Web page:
Agassi is still a champion
Nearing 35, Andre Agassi still has plenty of bounce in his step—and his game.
Agassi rolled to a 6-4, 6-1 victory on Wednesday over Guillermo Coria in the Pacific Life Open, both frustrating and amusing his Argentine opponent with some circus-like shots.
On the way to winning the first set, Agassi sprinted from the net to the back court to return a lob successfully, hitting the ball between his knees with his back to the net.
In the second set, Agassi ranged far to his left to chase down a hard, deep shot. He managed not only to get his racket on the ball, but to power a backhand that landed about an inch inside the lines in the rear right corner on Coria’s side.
Coria rolled his eyes and looked skyward in disbelief as the crowd roared.
During a later rally, Agassi was facing to his right at the net, did a quick 180-degree spin toward the back court and, almost without looking, volleyed the ball back on his way to winning the point.
Coria smiled and shook his head.
Agassi, who turns 35 on April 29, spotted Coria almost 12 years.
“It’s good to have matches like these that are certainly really challenging,” Agassi said. “You always hope you’re still up to the task.”
In an earlier match, Andy Roddick, knocked out of the Olympics the last time he faced Fernando Gonzalez, returned the favour.
Serving 10 aces, Roddick defeated the Chilean 6-4, 6-3 to move into the quarterfinals.
Roddick broke Gonzalez’s serve in the ninth game of the opening set.
He broke through again when Gonzalez hit a lob long, then a forehand into the net to end the eighth game of the second set.
Roddick thrust his right arm into the air and shrugged as if to say, “Yes,” feeling he had the match. After holding serve, he did have it, knocking a ball into the stands in a small gesture of celebration.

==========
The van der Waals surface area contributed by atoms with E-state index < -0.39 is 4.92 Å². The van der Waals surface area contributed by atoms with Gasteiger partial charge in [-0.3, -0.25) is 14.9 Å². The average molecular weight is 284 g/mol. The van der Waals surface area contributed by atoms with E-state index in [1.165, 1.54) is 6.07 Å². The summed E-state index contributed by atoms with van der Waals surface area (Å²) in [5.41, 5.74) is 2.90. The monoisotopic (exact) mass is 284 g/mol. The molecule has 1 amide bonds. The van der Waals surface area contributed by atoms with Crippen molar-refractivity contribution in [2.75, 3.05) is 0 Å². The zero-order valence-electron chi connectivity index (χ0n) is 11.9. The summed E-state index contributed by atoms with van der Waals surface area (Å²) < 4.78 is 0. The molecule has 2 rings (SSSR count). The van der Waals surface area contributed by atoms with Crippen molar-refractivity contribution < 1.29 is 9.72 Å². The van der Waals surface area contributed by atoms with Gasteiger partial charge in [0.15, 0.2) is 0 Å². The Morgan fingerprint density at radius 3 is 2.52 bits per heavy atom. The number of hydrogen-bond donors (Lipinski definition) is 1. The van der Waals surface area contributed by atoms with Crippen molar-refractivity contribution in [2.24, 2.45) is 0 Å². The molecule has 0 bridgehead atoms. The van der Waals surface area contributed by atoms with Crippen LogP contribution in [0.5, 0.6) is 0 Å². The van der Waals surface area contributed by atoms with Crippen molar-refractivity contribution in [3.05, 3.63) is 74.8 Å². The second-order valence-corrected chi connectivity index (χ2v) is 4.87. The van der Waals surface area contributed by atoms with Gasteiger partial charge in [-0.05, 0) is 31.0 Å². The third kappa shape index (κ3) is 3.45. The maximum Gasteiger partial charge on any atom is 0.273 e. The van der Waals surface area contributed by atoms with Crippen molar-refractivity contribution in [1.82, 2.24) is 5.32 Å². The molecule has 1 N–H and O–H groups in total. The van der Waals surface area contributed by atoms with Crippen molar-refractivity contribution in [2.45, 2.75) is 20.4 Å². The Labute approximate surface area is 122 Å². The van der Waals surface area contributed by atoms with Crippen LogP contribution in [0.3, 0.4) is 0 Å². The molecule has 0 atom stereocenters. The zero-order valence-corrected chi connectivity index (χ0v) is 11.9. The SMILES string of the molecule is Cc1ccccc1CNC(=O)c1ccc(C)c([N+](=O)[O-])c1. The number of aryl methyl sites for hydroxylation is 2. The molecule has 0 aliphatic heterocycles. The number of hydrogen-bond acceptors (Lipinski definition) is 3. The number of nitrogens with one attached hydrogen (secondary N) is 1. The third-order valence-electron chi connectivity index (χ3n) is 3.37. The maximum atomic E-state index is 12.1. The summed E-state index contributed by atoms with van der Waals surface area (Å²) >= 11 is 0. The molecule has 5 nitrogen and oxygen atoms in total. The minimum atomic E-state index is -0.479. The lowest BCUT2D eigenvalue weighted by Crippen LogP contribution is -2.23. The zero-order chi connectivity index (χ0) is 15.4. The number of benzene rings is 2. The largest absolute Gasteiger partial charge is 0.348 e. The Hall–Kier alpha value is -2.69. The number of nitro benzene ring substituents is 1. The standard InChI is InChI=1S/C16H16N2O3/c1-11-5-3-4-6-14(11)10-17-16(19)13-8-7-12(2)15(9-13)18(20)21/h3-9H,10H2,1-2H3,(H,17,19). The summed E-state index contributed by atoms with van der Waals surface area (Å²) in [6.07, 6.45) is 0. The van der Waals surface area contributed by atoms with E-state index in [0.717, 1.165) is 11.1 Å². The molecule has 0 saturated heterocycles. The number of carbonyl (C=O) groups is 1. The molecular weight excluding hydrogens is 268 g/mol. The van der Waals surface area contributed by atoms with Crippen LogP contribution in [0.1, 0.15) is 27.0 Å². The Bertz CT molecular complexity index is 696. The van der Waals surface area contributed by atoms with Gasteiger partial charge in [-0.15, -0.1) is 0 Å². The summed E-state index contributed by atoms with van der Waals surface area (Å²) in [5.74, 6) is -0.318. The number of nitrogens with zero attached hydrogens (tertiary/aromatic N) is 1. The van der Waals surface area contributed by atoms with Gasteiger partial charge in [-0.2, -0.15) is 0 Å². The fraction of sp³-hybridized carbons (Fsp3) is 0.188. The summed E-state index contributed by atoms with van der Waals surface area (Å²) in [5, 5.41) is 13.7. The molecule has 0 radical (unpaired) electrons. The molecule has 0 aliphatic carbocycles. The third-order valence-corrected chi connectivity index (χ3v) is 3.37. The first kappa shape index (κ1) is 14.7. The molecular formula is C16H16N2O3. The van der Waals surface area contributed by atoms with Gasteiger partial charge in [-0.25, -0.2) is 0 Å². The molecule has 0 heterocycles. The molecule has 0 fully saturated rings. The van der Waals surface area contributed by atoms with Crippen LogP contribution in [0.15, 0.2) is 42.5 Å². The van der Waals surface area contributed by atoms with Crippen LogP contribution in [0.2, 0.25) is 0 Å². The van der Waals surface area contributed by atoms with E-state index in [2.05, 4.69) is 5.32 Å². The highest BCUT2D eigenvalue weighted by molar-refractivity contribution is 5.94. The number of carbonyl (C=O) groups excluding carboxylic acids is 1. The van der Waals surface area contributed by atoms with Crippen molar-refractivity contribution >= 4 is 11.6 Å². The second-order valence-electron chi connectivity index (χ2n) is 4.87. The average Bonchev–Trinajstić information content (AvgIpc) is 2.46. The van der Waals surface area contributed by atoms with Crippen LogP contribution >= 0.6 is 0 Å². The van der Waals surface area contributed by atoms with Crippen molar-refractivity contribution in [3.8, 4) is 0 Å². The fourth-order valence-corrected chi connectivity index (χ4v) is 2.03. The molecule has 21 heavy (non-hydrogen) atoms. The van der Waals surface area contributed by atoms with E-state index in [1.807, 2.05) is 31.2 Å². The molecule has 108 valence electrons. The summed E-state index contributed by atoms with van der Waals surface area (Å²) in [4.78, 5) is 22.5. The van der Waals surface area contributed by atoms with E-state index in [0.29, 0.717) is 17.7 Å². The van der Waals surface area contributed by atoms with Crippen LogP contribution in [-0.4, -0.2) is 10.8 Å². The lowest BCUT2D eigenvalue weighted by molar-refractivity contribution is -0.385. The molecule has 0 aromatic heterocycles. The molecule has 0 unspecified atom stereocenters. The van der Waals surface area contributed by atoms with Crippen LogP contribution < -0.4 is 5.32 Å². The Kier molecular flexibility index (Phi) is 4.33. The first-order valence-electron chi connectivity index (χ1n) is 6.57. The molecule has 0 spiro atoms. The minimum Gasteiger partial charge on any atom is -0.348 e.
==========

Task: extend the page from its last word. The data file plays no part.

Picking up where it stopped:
Gonzalez beat him in straight sets in the third round of last summer’s Athens Olympics. Roddick is now 3-2 against him in all matches.
“We’re going to have a battle, we always have,” said Roddick, ranked number three to Gonzalez’s number 17. “You just kind of have to be ready to go to work. It’s definitely a good feeling to get through this time.”
Number two Lleyton Hewitt, the tournament champion in 2001 and 2002, cruised through his match, beating Paul-Henri Mathieu 6-1, 6-0.
Hewitt took just an hour to finish off Mathieu, a Frenchman ranked 96th.
“He’s a gutsy competitor. He just made a lot of errors out there today,” Hewitt said. “I felt like I was dictating play well from the back of the court.”
On the women’s side, Elena Dementieva avenged her loss to Sveltana Kuznetsova in last September’s US Open final with a gritty 3-6, 6-3 7-5 victory.
Dementieva gamely outlasted her Russian compatriot despite having to endure a pair of draining, three-set matches against Severine Beltrame and Tatiana Golovin on the way to the quarterfinals.
Number seven Kuznetsova had advanced easily, losing just eight games in her two earlier matches.
“I think I played much better than I did in the final last year in the US Open,” said Dementieva, ranked fifth. “So I think it was a great match. We both play very well.
“I think she’s the most powerful player on the tour. She’s very strong. It was a tough match, so I’m very happy to win.”
In other men’s matches, two-time Indian Wells finalist Tim Henman defeated Tommy Robredo 6-4, 2-6, 6-2; Carlos Moya beat Fabrice Santoro 7-5, 6-2; and Nicolas Kiefer ousted David Nalbandian 6-1, 6-3.
Taylor Dent, who had eliminated Marat Safin a day earlier, pulled out of his match against Guillermo Canas after one set because of flu-like symptoms.—Sapa-AP